Counties With Highest Execution Rates More Likely to Violate Due Process for Defendants

|

Just 2 percent of counties in America are responsible for more than half the nation's executions, and those same counties have been responsible for a disproportionate share of high-profile prosecutorial misconduct and exonerations following wrongful convictions.

In a report released last month, the Death Penalty Information Center found that 2 percent of counties, as well as being responsible for a majority of executions, can also claim credit for 56 percent of the current death row population. What's more, just 15 percent of U.S. counties account for all of the executions since 1976, according to the DPIC.

Read this full article at The Huffington Post.

Editor's Note: We invite comments and request that they be civil and on-topic. We do not moderate or assume any responsibility for comments, which are owned by the readers who post them. Comments do not represent the views of Reason.com or Reason Foundation. We reserve the right to delete any comment for any reason at any time. Report abuses.

66 responses to “Counties With Highest Execution Rates More Likely to Violate Due Process for Defendants

  1. Slightly OT: I saw a little bit of last Friday’s Real Time with Bill Maher because Balko was on that night.

    It’s kind of odd, but the most salient anti-surveillance point was actually brought up by Casey Affleck. He asked why should you be ticketed for running a red light if all that catches you is a camera. I just thought it was good, simple example, and it was brought up by am actor of all people.

    1. Was it an episode worth watching? I could see Mahr being tolerable on surveillance.

      1. To be honest, I didn’t see the whole episode. Just a few clips with Balko, which were good.

      2. That probably depends on who is being surveilled.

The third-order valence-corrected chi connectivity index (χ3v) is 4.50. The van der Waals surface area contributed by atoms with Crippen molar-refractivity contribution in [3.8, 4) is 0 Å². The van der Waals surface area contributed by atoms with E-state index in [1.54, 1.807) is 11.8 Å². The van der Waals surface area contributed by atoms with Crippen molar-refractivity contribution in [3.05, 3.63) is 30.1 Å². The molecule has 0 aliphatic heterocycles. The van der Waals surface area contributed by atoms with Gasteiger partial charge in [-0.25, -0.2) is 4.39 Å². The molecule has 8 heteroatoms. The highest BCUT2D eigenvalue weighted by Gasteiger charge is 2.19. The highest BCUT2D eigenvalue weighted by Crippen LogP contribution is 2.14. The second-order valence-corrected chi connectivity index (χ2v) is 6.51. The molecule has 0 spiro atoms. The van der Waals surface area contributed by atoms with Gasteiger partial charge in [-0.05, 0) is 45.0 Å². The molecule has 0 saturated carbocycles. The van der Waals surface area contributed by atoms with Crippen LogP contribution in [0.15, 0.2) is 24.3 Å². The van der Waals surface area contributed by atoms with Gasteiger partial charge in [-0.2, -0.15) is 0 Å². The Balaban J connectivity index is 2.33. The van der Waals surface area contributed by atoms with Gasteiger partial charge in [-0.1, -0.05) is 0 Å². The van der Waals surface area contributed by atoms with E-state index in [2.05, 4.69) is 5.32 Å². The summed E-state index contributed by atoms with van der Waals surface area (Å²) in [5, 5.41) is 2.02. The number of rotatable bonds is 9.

3. Don’t do it. You WILL regret it!

        1. A while back I turned on the TV, and it happened to be on HBO because the TiVo had recorded something on HBO the night before, and Maher’s show was on. The atomic levels of undeserved smugness were so bad that I had to turn it off within about 30 seconds. It was unbelievable.

          1. There’s no way that people sit in that audience without generous compensation.

          2. Stan: What is that?
            Keenan: It’s the smug from George Clooney’s acceptance speech at the Academy Awards.
            Stan: George Clooney’s acceptance speech?
            Keenan: Did you hear it? He talked about how people in Hollywood are ahead of the curve on social mattes. He even took credit for the Civil Rights movement -Look!! The point is… the smug from his acceptance speech has been slowly drifting north since he gave it… and is headed straight for the supercell. The South Park and San Francisco smug is already at critical mass. If it gets hit by George Clooney’s acceptance speech, it will be a disaster of epic proportions. The perfect storm… of self-satisfaction.

  2. Wow – a genuine Balko nut punch EARLY in the week! It’s like it’s Friday ALREADY! Ow, ow, ow, ow, ow, ow, ow, ow….

    BAAAAAAAAAAAAAAAALKKKKKKKKKKKOOOOOOOOOOOOOOOOO!!!!

  3. Does this mean Libertarians are against the death penalty?

    1. Many are. Some on principle, but I’d say mostly because of shit like this.

    2. I’ve recently changed my mind on it given the rash of prison releases based on DNA evidence.

      I’d be for it if the bar was raised from beyond reasonable doubt, to no doubt. If ya catch the guy in the act of murdering people, on uncompromised video…

      …fry em!

      1. I’ve done a 180 as well based exactly on the evidence of so many people wrongly convicted.

        I was all for the death penalty 20 years ago. Now…verrrrrry careful about where I think it might be appropriate.

    3. Some are, some aren’t. I’ve personally changed my mind on it multiple times. I’m kind of with Francisco on this one.

  4. Sort of related.

    Generally speaking, using disparate impact to prove racism is at best, suspect. However, here in New Hampshire, which is over 90% white, there is only one man on death row. And he’s black. That just strikes me as…..unlikely.

    1. I’ll let somebody else say it.

      1. New Hampshire’s a frozen wasteland entirely populated by Masshole rejects?

        1. I was thinking ‘Murican again.

          1. By Mainer2’s comment?

            Nah. I actually agree with being suspicious over simply stating disparate impact.

            Disparate impact is a metric one should always keep their eye on, but it’s not de facto proof of racism in the justice system.

            It may be proof that there are disparities in economic outcomes between the races– outcomes which lead to higher crime rates within certain communities which translate to down-the-road disparities in incarceration rates.